This is an analysis of a parent with two children with a mixture of challenges. A person’s microbiome and their DNA appears to be related. Ignoring studies, it makes logical sense. The DNA favors certain metabolites, which favors certain bacteria — and the reverse.
Perturbations in the gut microbiota have been linked to atopic diseases. However, the development of atopic diseases depends not only on environmental factors (like microbial stimulation) but also on genetic factors.Host-microbial interactions in childhood atopy: toll-like receptor 4 (TLR4), CD14, and fecal Escherichia coli 
- P – Parent: No ASD, nor CFS. No current IBS (I had IBS symptoms 2003-2012). Sample: BiomeSight
- A : ASD/CFS Sample: Thryve, FASTQ processed thru BiomeSight
- B : No IBS. He had SIBO in 2017. Has been in remission from PANS for about 1 year prior to sample. Sample: BiomeSight
They live in the same household with similar meals.
Looking for Family Shifts
I looked first for bacteria that were high (top 6%) or low (bottom 6%) across multiple samples and found some interesting patterns:
Items like Limnobacter and Amoebophilus really jumps out. They are rare, so the odds of 2 people at random having them and both being in the top 6% is about 0.002%. Adjusting for BiomeSight samples only, the odds decrease but still less than 1%.
The unfortunate aspect is that of these 4 bacteria, we only have significant data on how to reduce Faecalibacterium. Checking PubMed on Limbobacterm, we see barely 40 studies with the count being low in Parkinson’s disease 
End Products Shift Shared
Applying the same criteria for End Products being produced, we have d-lactate being #1. This is common with CFS and I have written about it before (see posts below). It is also likely common with ASD.
- Reducing Lactic Acid Producing Bacteria – LABO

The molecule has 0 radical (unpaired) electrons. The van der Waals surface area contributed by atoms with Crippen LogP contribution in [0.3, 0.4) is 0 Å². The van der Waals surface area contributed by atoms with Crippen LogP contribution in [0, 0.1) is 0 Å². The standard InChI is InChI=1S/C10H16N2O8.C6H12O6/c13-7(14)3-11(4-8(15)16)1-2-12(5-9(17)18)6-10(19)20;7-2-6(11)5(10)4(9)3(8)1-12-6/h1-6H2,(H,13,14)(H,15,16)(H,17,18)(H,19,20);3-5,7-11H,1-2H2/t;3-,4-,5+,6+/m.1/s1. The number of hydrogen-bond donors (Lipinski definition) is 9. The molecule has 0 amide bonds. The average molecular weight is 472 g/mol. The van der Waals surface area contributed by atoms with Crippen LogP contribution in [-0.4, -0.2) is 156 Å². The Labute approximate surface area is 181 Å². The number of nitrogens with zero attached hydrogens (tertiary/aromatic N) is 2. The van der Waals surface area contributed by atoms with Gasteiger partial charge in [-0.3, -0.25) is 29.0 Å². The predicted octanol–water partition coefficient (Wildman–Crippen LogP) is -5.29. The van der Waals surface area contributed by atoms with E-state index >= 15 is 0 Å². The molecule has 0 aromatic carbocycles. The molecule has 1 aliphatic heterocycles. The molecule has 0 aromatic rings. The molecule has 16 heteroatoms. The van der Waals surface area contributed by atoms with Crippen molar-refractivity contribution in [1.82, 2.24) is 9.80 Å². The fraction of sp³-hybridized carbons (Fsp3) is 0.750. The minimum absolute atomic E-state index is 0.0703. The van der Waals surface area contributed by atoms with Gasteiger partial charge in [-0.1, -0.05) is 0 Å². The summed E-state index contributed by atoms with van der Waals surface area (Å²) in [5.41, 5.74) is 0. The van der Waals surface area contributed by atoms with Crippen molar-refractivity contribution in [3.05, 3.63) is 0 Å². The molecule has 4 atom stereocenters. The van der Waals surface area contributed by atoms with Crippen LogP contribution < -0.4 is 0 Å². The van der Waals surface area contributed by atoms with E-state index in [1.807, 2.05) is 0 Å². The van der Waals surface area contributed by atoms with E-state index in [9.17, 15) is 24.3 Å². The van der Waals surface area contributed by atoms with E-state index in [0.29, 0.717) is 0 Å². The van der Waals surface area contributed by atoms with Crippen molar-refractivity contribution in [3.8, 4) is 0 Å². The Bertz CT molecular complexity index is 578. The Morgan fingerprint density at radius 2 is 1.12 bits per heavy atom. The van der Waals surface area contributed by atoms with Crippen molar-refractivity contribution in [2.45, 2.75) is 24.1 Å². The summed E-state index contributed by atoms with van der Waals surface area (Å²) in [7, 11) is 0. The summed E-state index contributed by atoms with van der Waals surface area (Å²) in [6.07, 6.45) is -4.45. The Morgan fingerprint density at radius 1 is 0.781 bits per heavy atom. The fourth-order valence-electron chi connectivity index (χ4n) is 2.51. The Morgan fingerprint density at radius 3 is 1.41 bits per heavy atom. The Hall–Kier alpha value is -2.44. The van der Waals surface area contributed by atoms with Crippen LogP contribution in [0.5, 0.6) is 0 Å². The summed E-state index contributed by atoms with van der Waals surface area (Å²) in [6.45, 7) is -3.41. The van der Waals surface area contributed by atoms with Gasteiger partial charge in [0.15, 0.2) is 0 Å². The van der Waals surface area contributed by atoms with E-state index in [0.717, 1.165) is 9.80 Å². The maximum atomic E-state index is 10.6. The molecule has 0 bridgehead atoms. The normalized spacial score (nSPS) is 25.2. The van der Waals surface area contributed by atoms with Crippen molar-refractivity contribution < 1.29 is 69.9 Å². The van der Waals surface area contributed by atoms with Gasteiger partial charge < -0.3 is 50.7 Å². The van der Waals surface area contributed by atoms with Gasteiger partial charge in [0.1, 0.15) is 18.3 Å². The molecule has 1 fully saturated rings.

- Approaches to D-Lactic Acidosis
- Reminder of D-Lactic acidosis and ME/CFS
For which bacteria produces which end products, see this page. I have on my backlog of features a page that makes suggestions based on end products to be shifted only. At the moment, it’s a manual process of hand picking bacteria.
Here, we will use top and bottom 3% since we have a lot more categories to examine. We found no shared items.
Here, we had only one hit.
The intent of this post was to look at commonality over a genetic related group of people living in the same house and likely eating the same diet.
For individual suggestions by person, I would advocate doing a hand picked taxonomy and working from there. For the child with ASD/CFS, I went and did that with their sample
The resulting suggestions are shown below:
As always, these are suggestions that should be reviewed with your medical professional before doing. They are items believed to have better odds of making favorable changes than picking random items to try.
Most of the analysis above was done via ‘the backdoor’ and not available yet on the web site. The analysis code is written, it’s just a matter of getting time to create and test the pages.